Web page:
Oil Heads for Weekly Drop; Copper Declines: Commodities at Close

The Standard & Poor’s GSCI gauge of 24 commodities dropped 0.04 percent to 673.83 at 6:10 p.m. Singapore time. The UBS Bloomberg CMCI index of 26 raw materials rose 0.1 percent to 1,599.0977.


Oil is heading for the first weekly decline in a month amid concern of slowing growth in the U.S. and speculation that European leaders aren’t making progress on resolving the region’s debt crisis.

Oil for October delivery dropped as much as 86 cents to $95.41 a barrel in electronic trading on the New York Mercantile Exchange and was at $95.51 at 8:54 a.m. London time. The contract yesterday fell 1 percent to $96.27, the lowest close since Aug. 20. Prices are down 0.5 percent this week and 3.4 percent this year.


Natural-gas futures gained in New York for the second time in three days on concern that Tropical Storm Isaac may force production cuts in the Gulf of Mexico.


The premium of gasoil, or diesel, to Asian marker Dubai crude rose $1.84, or 9.5 percent, to $21.26 a barrel at 10:17 a.m. Singapore time. That’s the most since June 16, 2011, according to data from PVM Oil Associates Ltd., a broker. Gasoil swaps for September dropped 5 cents, or 0.04 percent, to $132.40 a barrel, PVM data showed.

High-sulfur fuel oil’s discount to Dubai crude narrowed 8 cents to $3.66 a barrel, according to PVM. The spread shrank for a second day, paring refiners’ losses from making the fuel. Fuel-oil swaps for September fell $11.50, or 1.7 percent, to $682.50 a metric ton, PVM data showed.


Copper fell in London, trimming a third weekly advance, before meetings of euro-area leaders to discuss the debt crisis that threatens demand.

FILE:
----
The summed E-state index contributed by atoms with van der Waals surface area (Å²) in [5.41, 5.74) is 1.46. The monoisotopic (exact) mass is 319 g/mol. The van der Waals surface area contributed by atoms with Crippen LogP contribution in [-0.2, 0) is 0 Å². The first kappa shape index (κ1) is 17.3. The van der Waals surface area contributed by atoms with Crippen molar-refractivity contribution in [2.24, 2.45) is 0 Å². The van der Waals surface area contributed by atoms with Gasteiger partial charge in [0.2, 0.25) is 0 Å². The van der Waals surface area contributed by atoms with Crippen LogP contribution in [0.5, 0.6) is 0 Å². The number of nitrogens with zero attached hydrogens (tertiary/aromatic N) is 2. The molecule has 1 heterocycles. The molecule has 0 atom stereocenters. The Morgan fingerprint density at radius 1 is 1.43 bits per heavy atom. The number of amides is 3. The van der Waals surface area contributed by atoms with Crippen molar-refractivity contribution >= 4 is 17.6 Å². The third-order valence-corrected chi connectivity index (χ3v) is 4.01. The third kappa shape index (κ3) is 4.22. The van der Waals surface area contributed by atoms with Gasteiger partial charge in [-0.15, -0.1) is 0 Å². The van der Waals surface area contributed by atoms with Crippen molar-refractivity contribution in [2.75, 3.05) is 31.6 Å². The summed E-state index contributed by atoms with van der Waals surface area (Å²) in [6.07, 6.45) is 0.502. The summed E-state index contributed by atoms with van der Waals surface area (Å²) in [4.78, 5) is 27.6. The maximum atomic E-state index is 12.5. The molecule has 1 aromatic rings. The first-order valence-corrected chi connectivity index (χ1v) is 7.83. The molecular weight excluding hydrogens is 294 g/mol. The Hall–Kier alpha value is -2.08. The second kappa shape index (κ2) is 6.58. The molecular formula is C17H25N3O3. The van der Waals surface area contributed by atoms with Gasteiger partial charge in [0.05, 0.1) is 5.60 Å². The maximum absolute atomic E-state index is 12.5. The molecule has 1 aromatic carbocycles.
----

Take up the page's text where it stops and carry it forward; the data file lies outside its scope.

Gold was seen falling for the first time in eight days in London on speculation some investors will sell the metal after it rallied to a four-month high.

Immediate-delivery bullion fell 0.1 percent to $1,668.65 an ounce by 10:03 a.m. in London. Prices are up 3.3 percent this week, the most since June. December-delivery futures were 0.1 percent lower at $1,671 on the Comex in New York.

Platinum for immediate delivery fell 0.2 percent to $1,538.90 an ounce, after reaching $1,561.50 yesterday, the highest since May 3. About one-fifth of global output capacity was idled in South Africa yesterday to mourn the killing of 44 miners because of union trouble and police shooting, the deadliest police violence since apartheid ended.


Soybeans were set for the biggest weekly gain in five weeks as further evidence of damage to crops caused by the worst U.S. drought in half a century emerged from a farmers’ survey. Corn and wheat advanced.

Soybeans for November delivery climbed 0.9 percent to $17.305 a bushel on the Chicago Board of Trade by 10:32 a.m. in London. Futures, which touched a record $17.4475 yesterday, are poised to climb 5.2 percent this week, the most since the period ended July 20.

Corn for December delivery rose 0.8 percent to $8.215 a bushel, 1.8 percent higher for the week. Wheat for December delivery gained 0.9 percent to $9.0275 a bushel, headed for the first weekly advance in three weeks. In Paris, November-delivery milling wheat rose 0.3 percent to 264.75 euros ($333.86) a metric ton on NYSE Liffe, up 0.8 percent for the week.

Palm oil is poised for the biggest weekly gain in more than four months as its discount to soybean oil widened, increasing the appeal of the tropical oil.

Palm oil for delivery in November advanced as much as 1.2 percent to 3,097 ringgit ($1,000) a metric ton on the Malaysia Derivatives Exchange, and was at 3,073 ringgit at 4:04 p.m. in Kuala Lumpur. Futures are poised to increase 3.8 percent this week, the most since the five days ended April 6.

Rubber advanced for a second week on speculation that China, the biggest buyer, will add stimulus to boost growth, increasing demand for the commodity used in tires, and Thailand will take more steps to support prices.

To contact the reporter on this story: Christian Schmollinger in Singapore at christian.s@bloomberg.net

To contact the editor responsible for this story: Alexander Kwiatkowski at akwiatkowsk2@bloomberg.net

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